It’s been said that courage is not the absence of fear, but acting in spite of the fear.  This being the week of Memorial Day, such words take on many different meanings. All weekend, perhaps because of the holiday, I’ve had the 70’s song from Paper Lace running through my head: “Billy Don’t Be a Hero.”  Don’t take a risk, the song basically says.  Play it safe, come back and make me your wife, sings the words of the narrator. There something I’ve noticed lately about leadership, one responsibility that Leadership has which sets it apart from management. If we manage tasks and we lead people, then leadership has a responsibility to face and address fear. If we want people to join us, if we want to scale new mountains, discover new worlds, to Boldy Go… it can’t happen without paying due respect to fears, both ours as a leader and those of whom we lead. All the great leaders, whether world-renowned, office-renowned, community renowned or family renowned, have something in common. They face fear head on. Mind you: This doesn’t mean that they’re not afraid. We all feel fear, but a leader faces it. And the beautiful thing is that in facing our fear and in being willing to face other people’s fear with them, we can give them the courage to do the same. So how do you do this?  You name it and in doing so, you take its power away. There is Chinese story about a young boy who wakes up from a bad dream night after night, where a frightening and mysterious something chases him through the dark woods. Each night it gets closer,...

The Sunlight Theory

Do you know how long it takes for sunlight to reach the planet Earth?  Even traveling at the remarkable speed of light, which is 186,000 miles per second,it takes more than 8 minutes from the time light is released from the sun’s surface to reach our humble planet, power our solar panels, nourish our plants, or tan our skin. What really blows my mind about this is the realization that when we look out and see the sun, we’re not actually looking at the latest and greatest version of the sun.We’re looking at sunlight that’s 8+ minutes old! You know what that means, right? The sun could have literally exploded -Boom! – and we wouldn’t know about it for 8 solid minutes. Last week we established that every business problem is a people problem and I elaborated on The Horizon Theory, the first of two theories to explain why people problems are so challenging. The Horizon Theory established we can’t really know as much as we think we do and new information requires action and movement. The second theory I call the Sunlight Theory. We want to believe that we are masterful creatures, so conscious and aware and present in the moment.  Many of us even pride ourselves on our ability to read people and think and act on the fly. While there is certainly truth in those gifts, the fact remains that we are so often reacting in the present to the past.  Consider this.  It’s one of those ‘bad days’ — you know the one. You sleep through your alarm.  You wake up on the wrong side of the...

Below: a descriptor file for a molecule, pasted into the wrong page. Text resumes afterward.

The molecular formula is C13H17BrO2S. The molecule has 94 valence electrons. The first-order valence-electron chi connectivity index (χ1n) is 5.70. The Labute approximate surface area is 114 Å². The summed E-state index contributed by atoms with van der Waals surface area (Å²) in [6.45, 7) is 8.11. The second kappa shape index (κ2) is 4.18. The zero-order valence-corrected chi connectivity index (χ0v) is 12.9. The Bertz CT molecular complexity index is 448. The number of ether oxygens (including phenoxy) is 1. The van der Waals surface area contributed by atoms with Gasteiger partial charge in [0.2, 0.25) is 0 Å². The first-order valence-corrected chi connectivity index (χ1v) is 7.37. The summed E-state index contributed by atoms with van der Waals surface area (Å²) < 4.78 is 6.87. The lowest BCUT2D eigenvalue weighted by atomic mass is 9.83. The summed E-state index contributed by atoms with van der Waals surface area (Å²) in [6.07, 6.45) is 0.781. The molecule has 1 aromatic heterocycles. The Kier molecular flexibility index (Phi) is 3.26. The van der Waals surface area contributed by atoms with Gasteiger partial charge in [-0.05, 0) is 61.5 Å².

Every Business Problem is a People Problem

Technology, systems, processes, administration — they all go through people.And all people come with emotions, with baggage, with reactions and inconsistencies. Put simply, Business is People. Without people, there would be no business and no one for your business to serve! But wait a minute…if we are all people, as a person, don’t we each have insider information? Shouldn’t we know how to deal with these human creatures effectively?  If only! People problems are the most difficult kind! So what is it that makes people so dang challenging? Here is the first of two theories I have on the subject: “The Horizon Theory.” Imagine you’re standing on the edge of the shore, feet in the sand, waves lapping at your toes, looking out through the crystal clear air and over a calm, still sea, gazing at that line where the earth meets the sky–the horizon. Now imagine a sailboat gliding majestically along that line into the evening headwinds when suddenly it tacks away from you and visually falls off the face of the earth. So here’s the question: before it disappears from sight, how far away is that boat? When I ask this in groups, I get guesses ranging from one mile to a hundred, sometimes even a thousand! But the truth is, if you’re 5’8” and standing on the edge of the shore, that boat is 3.1 miles away. 3.1 miles, and yet some people think it’s 100 miles or more?!  What does that tell us? That we think we can see and know more than we really can.   Let’s not confuse this simple distance test with our vision. You can see the moon and the stars millions...

The Problem With Sports Analogies